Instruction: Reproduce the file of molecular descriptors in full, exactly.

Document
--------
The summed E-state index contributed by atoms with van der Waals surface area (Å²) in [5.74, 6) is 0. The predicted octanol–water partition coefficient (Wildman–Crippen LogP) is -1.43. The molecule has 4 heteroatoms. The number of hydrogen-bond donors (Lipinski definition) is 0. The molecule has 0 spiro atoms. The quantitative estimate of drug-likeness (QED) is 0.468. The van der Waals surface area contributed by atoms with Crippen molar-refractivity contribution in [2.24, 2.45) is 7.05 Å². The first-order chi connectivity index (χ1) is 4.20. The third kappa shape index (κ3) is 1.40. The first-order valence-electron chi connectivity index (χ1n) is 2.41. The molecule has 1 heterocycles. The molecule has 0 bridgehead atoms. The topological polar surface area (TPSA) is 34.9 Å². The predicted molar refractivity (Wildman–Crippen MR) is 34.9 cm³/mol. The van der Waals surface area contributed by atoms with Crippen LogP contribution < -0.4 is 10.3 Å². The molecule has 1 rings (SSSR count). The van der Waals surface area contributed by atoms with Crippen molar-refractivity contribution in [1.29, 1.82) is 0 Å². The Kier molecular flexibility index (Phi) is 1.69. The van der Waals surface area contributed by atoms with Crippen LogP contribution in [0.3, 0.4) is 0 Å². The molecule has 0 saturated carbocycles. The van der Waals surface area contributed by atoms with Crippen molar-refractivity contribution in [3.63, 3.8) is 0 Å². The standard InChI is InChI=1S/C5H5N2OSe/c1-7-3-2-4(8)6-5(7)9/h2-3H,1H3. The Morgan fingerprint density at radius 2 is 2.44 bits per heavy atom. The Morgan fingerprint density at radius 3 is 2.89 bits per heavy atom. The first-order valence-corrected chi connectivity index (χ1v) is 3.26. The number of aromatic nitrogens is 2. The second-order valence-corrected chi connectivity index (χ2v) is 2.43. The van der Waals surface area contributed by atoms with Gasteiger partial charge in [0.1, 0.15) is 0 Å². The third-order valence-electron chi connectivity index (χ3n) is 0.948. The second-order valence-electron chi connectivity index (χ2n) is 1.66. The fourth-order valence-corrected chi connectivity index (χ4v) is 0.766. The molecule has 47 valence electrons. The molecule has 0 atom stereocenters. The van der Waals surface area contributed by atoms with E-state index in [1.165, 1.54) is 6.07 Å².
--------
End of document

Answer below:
The summed E-state index contributed by atoms with van der Waals surface area (Å²) in [5.74, 6) is 0. The predicted octanol–water partition coefficient (Wildman–Crippen LogP) is -1.43. The molecule has 4 heteroatoms. The number of hydrogen-bond donors (Lipinski definition) is 0. The molecule has 0 spiro atoms. The quantitative estimate of drug-likeness (QED) is 0.468. The van der Waals surface area contributed by atoms with Crippen molar-refractivity contribution in [2.24, 2.45) is 7.05 Å². The first-order chi connectivity index (χ1) is 4.20. The third kappa shape index (κ3) is 1.40. The first-order valence-electron chi connectivity index (χ1n) is 2.41. The molecule has 1 heterocycles. The molecule has 0 bridgehead atoms. The topological polar surface area (TPSA) is 34.9 Å². The predicted molar refractivity (Wildman–Crippen MR) is 34.9 cm³/mol. The van der Waals surface area contributed by atoms with Crippen LogP contribution < -0.4 is 10.3 Å². The molecule has 1 rings (SSSR count). The van der Waals surface area contributed by atoms with Crippen molar-refractivity contribution in [1.29, 1.82) is 0 Å². The Kier molecular flexibility index (Phi) is 1.69. The van der Waals surface area contributed by atoms with Crippen LogP contribution in [0.3, 0.4) is 0 Å². The molecule has 0 saturated carbocycles. The van der Waals surface area contributed by atoms with Crippen molar-refractivity contribution in [3.63, 3.8) is 0 Å². The standard InChI is InChI=1S/C5H5N2OSe/c1-7-3-2-4(8)6-5(7)9/h2-3H,1H3. The Morgan fingerprint density at radius 2 is 2.44 bits per heavy atom. The Morgan fingerprint density at radius 3 is 2.89 bits per heavy atom. The first-order valence-corrected chi connectivity index (χ1v) is 3.26. The number of aromatic nitrogens is 2. The second-order valence-corrected chi connectivity index (χ2v) is 2.43. The van der Waals surface area contributed by atoms with Gasteiger partial charge in [0.1, 0.15) is 0 Å². The third-order valence-electron chi connectivity index (χ3n) is 0.948. The second-order valence-electron chi connectivity index (χ2n) is 1.66. The fourth-order valence-corrected chi connectivity index (χ4v) is 0.766. The molecule has 47 valence electrons. The molecule has 0 atom stereocenters. The van der Waals surface area contributed by atoms with E-state index in [1.165, 1.54) is 6.07 Å².